Something for the wild-card winners to keep in mind as they celebrate: Since the current playoff format started in 1990, teams that had first-round byes are 39-9 in the second round.
In other words, the odds are against the Jets, Falcons, Steelers and 49ers as they go to Oakland, Philadelphia, Nashville and Tampa next weekend.
They can take some consolation, though, knowing that this truly has been the wackiest of seasons, capped by Sunday's twin comebacks. San Francisco erased a 24-point deficit to beat the New York Giants, and Pittsburgh climbed out of a 17-point hole against the Cleveland Browns to advance to the second round.
The team that might have the best chance, oddly enough, is the Jets, one of two 9-7 teams that qualified for the postseason. The question is whether a 41-0 victory over Indianapolis on Saturday was the result of their excellence or the Colts' ineptitude.
It was probably a little of both.
"They made a mistake when they let us in the playoffs," said Jets guard Dave Szott, a former Kansas City Chief. "A 9-7 team is not supposed to scare anybody. But we're doing a lot of things very well. Everything came together at the right time."
The Jets are playing superbly right now, winning eight of their last 10 after a 2-5 start. On the other hand, they're playing an Oakland team that has won seven of its last eight games -- and one of those wins was a 26-20 defeat of the Jets on Dec. 2.
"If you look at that game, we ran out of time," Szott said. "It's not as if they clearly beat us. We had the ball on their 30 or 35 with no time outs left and the clock stopped."
In the other matchups, the home teams definitely should have the edge.
Much is being made of the Michael Vick-Donovan McNabb matchup when Atlanta plays at Philadelphia on Saturday night. McNabb will be making his first start after missing two months because of a broken ankle and isn't likely to do a lot of scrambling.
The Eagles have perhaps the quickest defense in the league. Another quick defense, Tampa Bay's, beat Atlanta twice and held Vick down.
"Mike is a unique guy," Philadelphia defensive coordinator Jim Johnson says. "It'll be a little different game plan against him. But we have some thoughts, and we've already game-planned him a bit."
Some of those thoughts probably have to do with Vick's performances against the Buccaneers this season.
In the first game, Oct. 6 in Atlanta, he carried just once for 1 yard in a 20-6 loss before leaving with an injury to his right shoulder (he's left-handed). On Dec. 8 in Tampa, Vick ran for 15 yards on five carries in a 34-10 loss.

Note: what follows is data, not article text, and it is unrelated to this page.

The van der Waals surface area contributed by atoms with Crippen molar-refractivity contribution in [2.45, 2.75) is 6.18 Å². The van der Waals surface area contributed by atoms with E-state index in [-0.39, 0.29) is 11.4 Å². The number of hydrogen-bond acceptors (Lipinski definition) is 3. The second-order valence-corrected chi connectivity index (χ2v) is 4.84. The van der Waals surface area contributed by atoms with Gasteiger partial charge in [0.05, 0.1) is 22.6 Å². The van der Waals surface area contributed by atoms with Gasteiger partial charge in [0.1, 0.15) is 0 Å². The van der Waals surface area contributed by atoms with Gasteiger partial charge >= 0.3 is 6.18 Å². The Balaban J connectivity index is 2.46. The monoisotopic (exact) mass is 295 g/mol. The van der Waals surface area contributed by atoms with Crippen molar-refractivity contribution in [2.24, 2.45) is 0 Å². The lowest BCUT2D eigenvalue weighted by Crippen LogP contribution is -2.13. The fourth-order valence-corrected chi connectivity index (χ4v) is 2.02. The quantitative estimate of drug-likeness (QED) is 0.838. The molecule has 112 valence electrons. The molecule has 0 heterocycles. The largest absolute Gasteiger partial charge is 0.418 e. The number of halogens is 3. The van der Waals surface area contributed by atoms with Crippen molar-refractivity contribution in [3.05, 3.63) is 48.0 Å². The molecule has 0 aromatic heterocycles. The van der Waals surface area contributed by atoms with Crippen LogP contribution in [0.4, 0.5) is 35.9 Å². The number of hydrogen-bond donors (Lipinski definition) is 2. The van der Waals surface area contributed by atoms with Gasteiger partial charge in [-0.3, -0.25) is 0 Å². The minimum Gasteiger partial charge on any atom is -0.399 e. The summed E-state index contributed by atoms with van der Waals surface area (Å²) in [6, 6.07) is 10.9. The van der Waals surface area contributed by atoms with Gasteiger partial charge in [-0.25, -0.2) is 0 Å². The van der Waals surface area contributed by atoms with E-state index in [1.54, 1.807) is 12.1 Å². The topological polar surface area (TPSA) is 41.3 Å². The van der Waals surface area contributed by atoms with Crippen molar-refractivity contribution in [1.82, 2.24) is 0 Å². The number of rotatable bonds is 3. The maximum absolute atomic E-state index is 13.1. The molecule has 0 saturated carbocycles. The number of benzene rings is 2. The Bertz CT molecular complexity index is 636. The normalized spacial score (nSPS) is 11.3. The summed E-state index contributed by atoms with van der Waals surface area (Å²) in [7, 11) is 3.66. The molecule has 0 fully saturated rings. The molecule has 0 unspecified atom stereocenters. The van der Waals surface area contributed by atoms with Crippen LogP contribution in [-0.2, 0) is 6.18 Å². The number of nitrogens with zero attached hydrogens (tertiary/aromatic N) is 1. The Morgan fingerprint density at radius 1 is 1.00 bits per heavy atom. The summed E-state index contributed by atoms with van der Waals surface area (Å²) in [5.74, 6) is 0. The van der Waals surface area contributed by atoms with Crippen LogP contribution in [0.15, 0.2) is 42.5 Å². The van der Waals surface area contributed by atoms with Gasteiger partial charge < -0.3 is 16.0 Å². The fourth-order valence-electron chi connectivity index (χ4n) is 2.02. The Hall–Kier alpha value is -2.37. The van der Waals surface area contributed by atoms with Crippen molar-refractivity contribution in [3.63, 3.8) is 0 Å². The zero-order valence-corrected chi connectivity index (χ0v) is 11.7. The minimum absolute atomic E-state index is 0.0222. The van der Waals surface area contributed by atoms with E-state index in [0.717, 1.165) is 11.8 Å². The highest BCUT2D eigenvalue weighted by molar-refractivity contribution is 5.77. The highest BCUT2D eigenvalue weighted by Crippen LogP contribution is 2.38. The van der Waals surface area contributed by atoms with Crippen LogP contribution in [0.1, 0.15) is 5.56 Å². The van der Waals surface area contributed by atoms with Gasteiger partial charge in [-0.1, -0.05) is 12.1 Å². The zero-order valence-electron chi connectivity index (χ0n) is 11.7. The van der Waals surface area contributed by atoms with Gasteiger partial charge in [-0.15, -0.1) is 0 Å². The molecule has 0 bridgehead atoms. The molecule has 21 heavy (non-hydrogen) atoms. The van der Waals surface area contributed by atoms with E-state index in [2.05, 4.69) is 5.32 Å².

That's one reason the Bucs are optimistic about going against the 49ers and Jeff Garcia, whose 60 yards on the ground were a major factor in San Francisco's comeback from a 38-14 deficit against the Giants. Besides Vick, the Bucs already have faced McNabb and New Orleans' Aaron Brooks.
"It's good we've faced those kind of guys before," linebacker Shelton Quarles said. "Garcia's a heck of a runner and he made a lot of plays with his feet. But we have some speed, too, and we'll just have to contain him and let our front four get to him."
Overall, running quarterbacks will be a major theme this weekend.
Tennessee's Steve McNair was snubbed in the Pro Bowl voting because his passing stats were just ordinary. But he was the Titans' second leading rusher with 440 yards, and his running played a major role in several victories.
Tennessee beating the Steelers 31-23 at home during the regular season, when Pittsburgh quarterback Tommy Maddox got hurt. McNair threw for 257 yards that day although Kevin Dyson, his favorite target in that game, is out for the season now.
The Titans, like all the home teams (the bye teams), are favored -- by four points. The Eagles are 7 1/2-point favorites, the Raiders 5 1/2, and the Bucs five.
The odds -- and the pertinent numbers are 39-9, not whatever Vegas might think -- say they'll win.
ODD YEAR, ODD PLAYOFFS: Although running and defense are supposed to win playoff games, that didn't happen this weekend, especially in Sunday's two games.
A total of 221 points were scored in the wild-card round, the second most since the NFL went to the 12-team playoff format in 1990. The most came in 1995, when there were 266 points scored in the first round, which included a 58-37 win by Philadelphia over Detroit (that was the Eagles over the Lions, not the 76ers over the Pistons at halftime.)
In Sunday's games, Kelly Holcomb passed for 429 yards, Tommy Maddox for 367, Kerry Collins for 342, and Jeff Garcia for 331. And that doesn't count Terrell Owens' 25-yard completion on an option pass.
Rushing and defense indeed.